Briefish comments on La fille du regiment (ROH, 18 March 2014)

  • Marie: Patrizia Ciofi 
  • Tonio: Frederic Antoun
  • La Marquise de Berkenfeld: Ewa Podles
  • Sulpice Pingot: Pietro Spagnoli
  • Hortensius: Donald Maxwell
  • La Duchesse de Crakentorp: Kiri Te Kanawa

Conductor: Yves Abel | Chorus & Orchestra of the ROH

This Spring ROH has re-run their very successful 2007 Laurent Pelly production with good reason: it rocks1. 18 March was the last night of this third run and even now it played to a full house and countless curtain calls.

I read the production has in time become a caricature of itself. I don’t know, I haven’t finished the original video yet (see below). I’m also aware ROH regulars have been moaning not La fille again! but that’s like complaining about Die Fledermaus. The opera itself is a sing-along turkey with some proto-feminism and lyricism thrown in for good measure. I think it’s conceived to embrace gimmicks.

I had only seen Ciofi on DVD in Lucia and I was partly unfamiliar with La fille (I gave in and watched about 45min of this very production with Dessay the other day, got that I liked it and left the rest as a surprise for the live night). I laughed so hard I cried. I know I’m easily amused – especially by physical humour – so this was a production for me. Ciofi took about 15min to warm up2 but after that it was a smooth sailing coloratura-fest. Had I known there was so much coloratura – and so much coloratura piss take – in this opera I’d have paid attention earlier. I’m not sure what I was thinking. It’s belcanto, after all.

The main draws were, of course, the big names in it. Being rather young and having come to the opera fold very late, I missed seeing these past greats like Dame Kiri or even Podles (who’s not exactly a past great but not in her prime). Luckily I had seen JDF last year in La donna del lago, so I didn’t miss him too much3. I was in fact curious about Antoun, because it’s always good to have a reliable alternative to a big name. He did very well, although he doesn’t have that je ne sais quoi, but then few have, which is why they are superstars.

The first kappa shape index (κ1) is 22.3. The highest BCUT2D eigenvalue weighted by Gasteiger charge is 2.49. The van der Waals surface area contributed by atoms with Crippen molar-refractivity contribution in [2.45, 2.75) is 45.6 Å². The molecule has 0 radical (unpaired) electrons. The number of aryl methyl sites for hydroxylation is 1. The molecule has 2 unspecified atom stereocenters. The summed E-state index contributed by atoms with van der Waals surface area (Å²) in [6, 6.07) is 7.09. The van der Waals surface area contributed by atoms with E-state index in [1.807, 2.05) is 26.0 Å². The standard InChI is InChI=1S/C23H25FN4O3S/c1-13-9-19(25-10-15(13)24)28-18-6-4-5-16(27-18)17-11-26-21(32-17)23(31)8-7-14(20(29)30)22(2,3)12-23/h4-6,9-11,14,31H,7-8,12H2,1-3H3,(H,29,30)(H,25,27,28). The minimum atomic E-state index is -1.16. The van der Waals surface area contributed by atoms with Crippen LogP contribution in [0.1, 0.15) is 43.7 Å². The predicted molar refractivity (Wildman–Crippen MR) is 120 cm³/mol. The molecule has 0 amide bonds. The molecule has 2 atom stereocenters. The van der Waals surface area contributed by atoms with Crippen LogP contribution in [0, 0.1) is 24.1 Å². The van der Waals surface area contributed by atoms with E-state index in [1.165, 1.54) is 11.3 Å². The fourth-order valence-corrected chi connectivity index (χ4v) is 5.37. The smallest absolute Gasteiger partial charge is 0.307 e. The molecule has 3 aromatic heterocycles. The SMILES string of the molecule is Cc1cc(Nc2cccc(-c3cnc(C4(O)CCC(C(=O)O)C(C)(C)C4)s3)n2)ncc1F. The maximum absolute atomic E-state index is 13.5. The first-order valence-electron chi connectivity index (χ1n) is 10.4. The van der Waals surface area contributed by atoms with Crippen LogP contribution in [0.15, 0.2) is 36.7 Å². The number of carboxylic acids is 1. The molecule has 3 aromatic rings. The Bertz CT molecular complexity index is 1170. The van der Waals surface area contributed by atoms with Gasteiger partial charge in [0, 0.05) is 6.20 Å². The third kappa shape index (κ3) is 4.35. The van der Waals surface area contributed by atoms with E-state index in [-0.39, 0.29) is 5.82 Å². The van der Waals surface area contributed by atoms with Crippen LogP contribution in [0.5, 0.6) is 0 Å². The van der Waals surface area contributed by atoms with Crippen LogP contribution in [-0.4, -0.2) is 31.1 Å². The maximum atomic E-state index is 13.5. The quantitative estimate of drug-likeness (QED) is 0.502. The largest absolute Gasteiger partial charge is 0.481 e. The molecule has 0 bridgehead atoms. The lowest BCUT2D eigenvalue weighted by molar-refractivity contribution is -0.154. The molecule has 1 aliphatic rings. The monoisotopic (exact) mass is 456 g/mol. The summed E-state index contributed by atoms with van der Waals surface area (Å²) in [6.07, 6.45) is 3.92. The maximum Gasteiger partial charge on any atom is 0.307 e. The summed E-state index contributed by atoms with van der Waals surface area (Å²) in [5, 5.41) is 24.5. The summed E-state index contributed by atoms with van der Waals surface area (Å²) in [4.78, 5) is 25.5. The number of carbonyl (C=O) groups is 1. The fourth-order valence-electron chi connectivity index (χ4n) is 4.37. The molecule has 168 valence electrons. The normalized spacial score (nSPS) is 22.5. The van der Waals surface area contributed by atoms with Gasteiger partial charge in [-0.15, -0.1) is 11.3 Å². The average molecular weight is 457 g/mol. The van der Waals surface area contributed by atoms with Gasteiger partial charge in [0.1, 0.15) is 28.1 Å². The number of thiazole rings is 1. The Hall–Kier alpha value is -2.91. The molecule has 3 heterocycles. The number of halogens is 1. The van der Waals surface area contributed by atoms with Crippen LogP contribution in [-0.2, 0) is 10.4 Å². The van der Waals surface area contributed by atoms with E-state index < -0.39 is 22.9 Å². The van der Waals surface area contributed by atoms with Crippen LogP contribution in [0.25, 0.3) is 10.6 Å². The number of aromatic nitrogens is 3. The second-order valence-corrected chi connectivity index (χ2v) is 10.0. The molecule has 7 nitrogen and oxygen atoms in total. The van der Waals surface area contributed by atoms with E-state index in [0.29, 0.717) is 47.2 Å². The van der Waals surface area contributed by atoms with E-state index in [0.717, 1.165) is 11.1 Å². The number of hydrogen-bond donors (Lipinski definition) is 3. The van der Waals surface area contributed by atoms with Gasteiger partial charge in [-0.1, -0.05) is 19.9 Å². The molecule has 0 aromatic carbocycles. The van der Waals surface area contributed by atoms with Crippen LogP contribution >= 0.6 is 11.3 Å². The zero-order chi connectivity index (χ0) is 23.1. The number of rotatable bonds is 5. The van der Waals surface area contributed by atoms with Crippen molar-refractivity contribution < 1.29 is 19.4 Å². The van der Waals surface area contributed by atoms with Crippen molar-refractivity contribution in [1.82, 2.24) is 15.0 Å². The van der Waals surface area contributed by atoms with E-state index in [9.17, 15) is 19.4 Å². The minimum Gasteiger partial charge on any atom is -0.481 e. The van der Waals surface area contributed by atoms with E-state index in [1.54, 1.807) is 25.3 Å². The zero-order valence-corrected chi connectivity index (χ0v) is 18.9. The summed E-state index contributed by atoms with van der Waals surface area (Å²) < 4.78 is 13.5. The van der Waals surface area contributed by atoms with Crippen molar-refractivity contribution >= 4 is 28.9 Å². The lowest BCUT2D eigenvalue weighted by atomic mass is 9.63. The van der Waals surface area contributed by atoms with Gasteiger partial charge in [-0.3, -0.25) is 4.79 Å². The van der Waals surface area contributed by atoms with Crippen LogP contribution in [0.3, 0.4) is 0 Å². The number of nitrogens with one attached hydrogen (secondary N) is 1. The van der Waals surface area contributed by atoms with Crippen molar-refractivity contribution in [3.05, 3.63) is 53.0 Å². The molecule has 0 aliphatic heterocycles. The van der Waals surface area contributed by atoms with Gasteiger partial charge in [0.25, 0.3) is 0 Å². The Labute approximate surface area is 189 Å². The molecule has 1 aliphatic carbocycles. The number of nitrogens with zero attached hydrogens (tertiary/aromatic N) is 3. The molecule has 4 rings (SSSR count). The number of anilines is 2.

It’s true that the Duchesse’s part is rather meh but all Dame Kiri needed to do was show up and people clapped like they do at the Met when a big name as much as sneezes. She just had to act like a diva, humour was optional. I didn’t think her attempts at it were as stilted as others have said. She sung that extra Puccini bit from Edgar which was too obscure for this Puccini ignorant. It was all right, more for the fun of saying you heard Dame Kiri sing on stage than anything. I like her, like most everyone else, as the Countess and Die Marschallin, but I’m not familiar with her body of work beyond that.

Who I really wanted to see was Ewa Podles, even though nobody interpolated Venti, turbini for her anywhere. That would’ve been a hoot, eh? I was happy to see she has such a knack for comedy. Her part is hilarious and she went to town with it. She had precious little to sing but it was lovely to hear those low notes live.

Pietro Spagnioli was both amusing and touching as Sulpice, the Sergeant with a strong father instinct.

All in all, it was a very enjoyable outing, with extra points for Ciofi’s energy. I haven’t seen other productions so I don’t know how else La fille could be done, but a singer needs a hell of a lot of stamina to be so active and sing so much coloratura at the same time – as she and Dessay have done in this production. I thought she projected very well and I admired her command of coloratura.


  1. The good thing with these revived productions is if you have a restricted view seat (this time it really was) you can then watch the video to see the angles you missed. 
  2. I read she had been ill before this run so that probably explains it and some acidity in her topmost notes. The acidity came and went. 
  3. I like him and I appreciate his artistry but I’m not his biggest fan, so I don’t feel compelled to see him every time he’s in the house. 
Advertisements

About dehggial

opera lover with a predilection for Mozart and Baroque

Posted on March 20, 2014, in belcanto, donizetti, live performances and tagged , , . Bookmark the permalink. Leave a comment.

Leave a Reply

Fill in your details below or click an icon to log in:

WordPress.com Logo

You are commenting using your WordPress.com account. Log Out / Change )

Twitter picture

You are commenting using your Twitter account. Log Out / Change )

Facebook photo

You are commenting using your Facebook account. Log Out / Change )

Google+ photo

You are commenting using your Google+ account. Log Out / Change )

Connecting to %s

%d bloggers like this: